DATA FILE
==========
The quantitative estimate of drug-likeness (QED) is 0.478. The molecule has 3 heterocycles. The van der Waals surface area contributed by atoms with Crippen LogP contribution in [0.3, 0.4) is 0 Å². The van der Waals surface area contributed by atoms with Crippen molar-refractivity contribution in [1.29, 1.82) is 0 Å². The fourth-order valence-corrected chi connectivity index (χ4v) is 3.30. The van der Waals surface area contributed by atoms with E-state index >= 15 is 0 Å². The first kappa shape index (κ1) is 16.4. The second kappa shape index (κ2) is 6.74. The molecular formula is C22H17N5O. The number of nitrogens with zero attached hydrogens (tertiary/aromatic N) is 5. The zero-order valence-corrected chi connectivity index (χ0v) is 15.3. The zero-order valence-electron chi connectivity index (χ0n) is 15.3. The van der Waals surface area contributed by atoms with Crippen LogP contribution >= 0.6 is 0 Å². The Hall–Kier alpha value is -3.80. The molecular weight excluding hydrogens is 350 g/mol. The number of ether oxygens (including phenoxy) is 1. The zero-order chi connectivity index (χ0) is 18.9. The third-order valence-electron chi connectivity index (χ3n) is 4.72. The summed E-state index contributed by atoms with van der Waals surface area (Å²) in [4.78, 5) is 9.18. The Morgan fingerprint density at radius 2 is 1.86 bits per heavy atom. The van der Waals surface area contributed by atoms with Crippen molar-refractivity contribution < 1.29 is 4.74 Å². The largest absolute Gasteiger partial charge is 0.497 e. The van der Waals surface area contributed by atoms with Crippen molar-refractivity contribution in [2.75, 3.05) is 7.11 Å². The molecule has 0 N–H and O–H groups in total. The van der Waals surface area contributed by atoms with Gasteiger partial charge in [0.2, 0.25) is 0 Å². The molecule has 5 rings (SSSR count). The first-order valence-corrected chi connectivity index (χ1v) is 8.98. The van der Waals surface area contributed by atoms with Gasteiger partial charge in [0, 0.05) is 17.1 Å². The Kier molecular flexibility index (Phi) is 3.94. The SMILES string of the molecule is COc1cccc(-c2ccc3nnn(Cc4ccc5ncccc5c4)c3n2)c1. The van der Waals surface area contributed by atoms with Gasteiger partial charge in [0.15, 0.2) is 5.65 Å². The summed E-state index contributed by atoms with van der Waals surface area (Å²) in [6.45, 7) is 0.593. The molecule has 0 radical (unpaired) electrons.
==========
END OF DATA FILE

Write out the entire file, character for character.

The quantitative estimate of drug-likeness (QED) is 0.478. The molecule has 3 heterocycles. The van der Waals surface area contributed by atoms with Crippen LogP contribution in [0.3, 0.4) is 0 Å². The van der Waals surface area contributed by atoms with Crippen molar-refractivity contribution in [1.29, 1.82) is 0 Å². The fourth-order valence-corrected chi connectivity index (χ4v) is 3.30. The van der Waals surface area contributed by atoms with E-state index >= 15 is 0 Å². The first kappa shape index (κ1) is 16.4. The second kappa shape index (κ2) is 6.74. The molecular formula is C22H17N5O. The number of nitrogens with zero attached hydrogens (tertiary/aromatic N) is 5. The zero-order valence-corrected chi connectivity index (χ0v) is 15.3. The zero-order valence-electron chi connectivity index (χ0n) is 15.3. The van der Waals surface area contributed by atoms with Crippen LogP contribution >= 0.6 is 0 Å². The Hall–Kier alpha value is -3.80. The molecular weight excluding hydrogens is 350 g/mol. The number of ether oxygens (including phenoxy) is 1. The zero-order chi connectivity index (χ0) is 18.9. The third-order valence-electron chi connectivity index (χ3n) is 4.72. The summed E-state index contributed by atoms with van der Waals surface area (Å²) in [4.78, 5) is 9.18. The Morgan fingerprint density at radius 2 is 1.86 bits per heavy atom. The van der Waals surface area contributed by atoms with Crippen molar-refractivity contribution < 1.29 is 4.74 Å². The largest absolute Gasteiger partial charge is 0.497 e. The van der Waals surface area contributed by atoms with Crippen molar-refractivity contribution in [2.75, 3.05) is 7.11 Å². The molecule has 0 N–H and O–H groups in total. The van der Waals surface area contributed by atoms with Gasteiger partial charge in [0.2, 0.25) is 0 Å². The molecule has 5 rings (SSSR count). The first-order valence-corrected chi connectivity index (χ1v) is 8.98. The van der Waals surface area contributed by atoms with Gasteiger partial charge in [0, 0.05) is 17.1 Å². The Kier molecular flexibility index (Phi) is 3.94. The SMILES string of the molecule is COc1cccc(-c2ccc3nnn(Cc4ccc5ncccc5c4)c3n2)c1. The van der Waals surface area contributed by atoms with Gasteiger partial charge in [0.15, 0.2) is 5.65 Å². The summed E-state index contributed by atoms with van der Waals surface area (Å²) in [6.45, 7) is 0.593. The molecule has 0 radical (unpaired) electrons.